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  • The condition of painting: reconsidering medium specificity

Palin, Thomas (Tom), 2018, Thesis, The condition of painting: reconsidering medium specificity PhD thesis, Royal College of Art.

Abstract or Description:

The aim of this investigation is to consider the extent to which the processes and material stuff of painting remain central to its identity and meaning. Within writing that supports painting, the role played by the medium of paint is too often sidestepped—sidestepped within writings that take as their starting point the interdisciplinary assumption that the message owes little of consequence to the medium through which it becomes disclosed. The retreat from medium specificity, in the 1970s – a move largely made in opposition to the hegemonic force of Greenbergian formalism and the expanded field ushered in by studio practices, as well as an embrace of the text (promoted through theory) – dislocated image from that from which the image is constituted. To a significant extent, particularly in the most vibrant approaches to the medium, the iconographic possibilities of a painting came to be situated in opposition to the characteristics of the painted object.
This project addresses how the reduction of painting to linguistic schemas has rendered the material object of painting redundant. The conception of painting as image – free of material baggage and operable through language alone – serves to disguise the temporal nature of the manner by which a painting is constructed. A painting’s surface is built incrementally and, in its stillness, offers clues to what it has been—perhaps the only clues to what it is. I will redress this in two ways. First, through a body of studio practice I will demonstrate the indispensability of spatiotemporal concerns in respect of the processes and object of painting. My painting is reliant on responsiveness to methods of making, and I will foreground the image’s construction, staging it as an imbrication of language and material in time.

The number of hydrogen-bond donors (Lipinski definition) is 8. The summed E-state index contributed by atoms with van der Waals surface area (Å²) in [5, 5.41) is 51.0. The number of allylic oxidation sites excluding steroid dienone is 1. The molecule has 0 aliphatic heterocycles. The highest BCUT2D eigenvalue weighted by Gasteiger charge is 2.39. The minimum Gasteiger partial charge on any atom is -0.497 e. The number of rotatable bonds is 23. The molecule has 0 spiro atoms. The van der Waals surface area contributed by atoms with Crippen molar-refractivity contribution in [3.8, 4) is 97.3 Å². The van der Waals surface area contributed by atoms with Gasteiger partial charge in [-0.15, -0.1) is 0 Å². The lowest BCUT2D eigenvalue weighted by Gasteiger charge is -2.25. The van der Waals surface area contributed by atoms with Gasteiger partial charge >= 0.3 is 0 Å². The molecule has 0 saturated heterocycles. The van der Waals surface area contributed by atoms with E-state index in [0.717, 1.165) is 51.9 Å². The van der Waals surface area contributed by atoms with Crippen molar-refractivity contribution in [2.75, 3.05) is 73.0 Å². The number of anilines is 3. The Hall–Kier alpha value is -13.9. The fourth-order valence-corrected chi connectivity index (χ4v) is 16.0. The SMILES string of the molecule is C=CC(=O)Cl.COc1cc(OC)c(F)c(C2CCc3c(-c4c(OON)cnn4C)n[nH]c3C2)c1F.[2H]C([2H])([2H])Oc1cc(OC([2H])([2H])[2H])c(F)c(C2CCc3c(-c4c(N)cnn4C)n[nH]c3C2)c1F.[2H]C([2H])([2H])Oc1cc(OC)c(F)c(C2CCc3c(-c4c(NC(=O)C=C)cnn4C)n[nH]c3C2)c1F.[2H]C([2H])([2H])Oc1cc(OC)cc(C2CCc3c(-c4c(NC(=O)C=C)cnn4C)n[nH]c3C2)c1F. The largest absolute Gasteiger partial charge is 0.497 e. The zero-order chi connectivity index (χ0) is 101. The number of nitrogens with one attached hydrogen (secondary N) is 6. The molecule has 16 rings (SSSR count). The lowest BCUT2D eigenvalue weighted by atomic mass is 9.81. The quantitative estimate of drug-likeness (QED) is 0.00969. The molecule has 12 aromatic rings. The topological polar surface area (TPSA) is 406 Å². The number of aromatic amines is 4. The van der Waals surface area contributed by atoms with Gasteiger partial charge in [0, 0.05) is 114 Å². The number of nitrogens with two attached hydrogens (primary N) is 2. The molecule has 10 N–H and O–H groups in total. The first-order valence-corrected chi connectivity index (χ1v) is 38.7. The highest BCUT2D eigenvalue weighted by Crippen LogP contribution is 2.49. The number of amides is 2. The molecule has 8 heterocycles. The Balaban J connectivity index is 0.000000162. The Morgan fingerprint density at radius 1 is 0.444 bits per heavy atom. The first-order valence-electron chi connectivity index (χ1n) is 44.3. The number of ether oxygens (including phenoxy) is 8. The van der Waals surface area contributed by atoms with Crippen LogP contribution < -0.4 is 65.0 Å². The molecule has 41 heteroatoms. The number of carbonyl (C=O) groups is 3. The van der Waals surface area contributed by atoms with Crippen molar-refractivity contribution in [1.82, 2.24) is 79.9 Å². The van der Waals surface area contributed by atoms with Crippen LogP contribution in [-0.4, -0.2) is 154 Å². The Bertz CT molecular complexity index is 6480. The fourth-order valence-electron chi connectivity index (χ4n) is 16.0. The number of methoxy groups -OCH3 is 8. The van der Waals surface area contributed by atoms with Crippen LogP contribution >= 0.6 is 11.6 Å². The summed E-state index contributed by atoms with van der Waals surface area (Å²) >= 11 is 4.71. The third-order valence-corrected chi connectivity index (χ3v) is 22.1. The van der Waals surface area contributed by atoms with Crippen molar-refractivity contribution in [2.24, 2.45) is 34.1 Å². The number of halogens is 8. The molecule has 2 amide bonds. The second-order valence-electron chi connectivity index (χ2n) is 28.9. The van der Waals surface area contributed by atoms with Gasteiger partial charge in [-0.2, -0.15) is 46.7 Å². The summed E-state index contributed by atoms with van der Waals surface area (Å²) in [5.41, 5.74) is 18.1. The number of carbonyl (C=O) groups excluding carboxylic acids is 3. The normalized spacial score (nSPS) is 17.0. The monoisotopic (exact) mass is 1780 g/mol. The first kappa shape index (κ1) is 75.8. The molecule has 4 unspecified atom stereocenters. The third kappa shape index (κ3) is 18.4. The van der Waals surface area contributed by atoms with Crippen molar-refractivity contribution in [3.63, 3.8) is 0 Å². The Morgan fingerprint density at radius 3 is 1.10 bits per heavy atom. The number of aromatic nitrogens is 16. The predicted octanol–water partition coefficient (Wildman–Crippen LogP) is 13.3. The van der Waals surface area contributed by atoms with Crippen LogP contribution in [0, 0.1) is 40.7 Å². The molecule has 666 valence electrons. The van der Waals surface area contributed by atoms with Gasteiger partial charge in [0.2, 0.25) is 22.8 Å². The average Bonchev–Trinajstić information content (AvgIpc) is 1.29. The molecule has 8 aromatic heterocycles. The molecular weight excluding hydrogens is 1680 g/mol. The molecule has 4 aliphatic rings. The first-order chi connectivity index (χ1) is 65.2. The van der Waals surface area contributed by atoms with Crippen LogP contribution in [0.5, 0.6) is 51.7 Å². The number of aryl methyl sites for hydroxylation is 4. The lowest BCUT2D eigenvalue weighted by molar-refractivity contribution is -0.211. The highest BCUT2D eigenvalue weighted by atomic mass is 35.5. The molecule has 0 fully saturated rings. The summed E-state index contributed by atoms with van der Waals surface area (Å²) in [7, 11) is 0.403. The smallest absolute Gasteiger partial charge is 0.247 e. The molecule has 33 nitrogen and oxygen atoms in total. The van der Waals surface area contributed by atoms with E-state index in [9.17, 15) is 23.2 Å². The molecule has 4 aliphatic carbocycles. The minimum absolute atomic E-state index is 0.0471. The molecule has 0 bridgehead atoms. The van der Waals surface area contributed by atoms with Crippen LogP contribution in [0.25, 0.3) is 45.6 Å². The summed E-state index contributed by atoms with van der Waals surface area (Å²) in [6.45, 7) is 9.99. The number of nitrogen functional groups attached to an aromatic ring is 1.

Secondly, I will engage in a written inquiry comprising of five chapters. In Chapter 1, I attest to my concerns as a painter. Chapter 2 embarks on an investigation into the notion of a medium within the post-medium condition. Chapter 3 will consider the positioning of painting: examining philosophical omissions and historiographical oversights, which have, together, contributed to misunderstandings. Chapter 4 seeks, through the work of Martin Heidegger and Friedrich Hölderlin, to negotiate a new ontological model for the medium of painting, and Chapter 5 re-considers my recent practice – and position on medium – through the lens of the aforementioned inquiry.
The context for this work is the realm in which painting’s ontological status is questioned—targeting the nodal point where there is recourse to consider the extent to which the meaning of a painting is dependent on the specificity of its material conditions. To that end, I argue that Heidegger’s notion of truth (and of equipmentality) – developed in “The Origin of the Work of Art” and the Hölderlin Lectures – offers the possibility of replacing the redundancy of the medium with a notion of regeneration, against the backdrop of the endism that haunts painting.

Qualification Name: PhD
Subjects: Creative Arts and Design > W100 Fine Art > W120 Painting
School or Centre: School of Fine Art
Date Deposited: 22 May 2018 15:34
Last Modified: 13 Jun 2018 11:57
URI: http://researchonline.rca.ac.uk/id/eprint/3443

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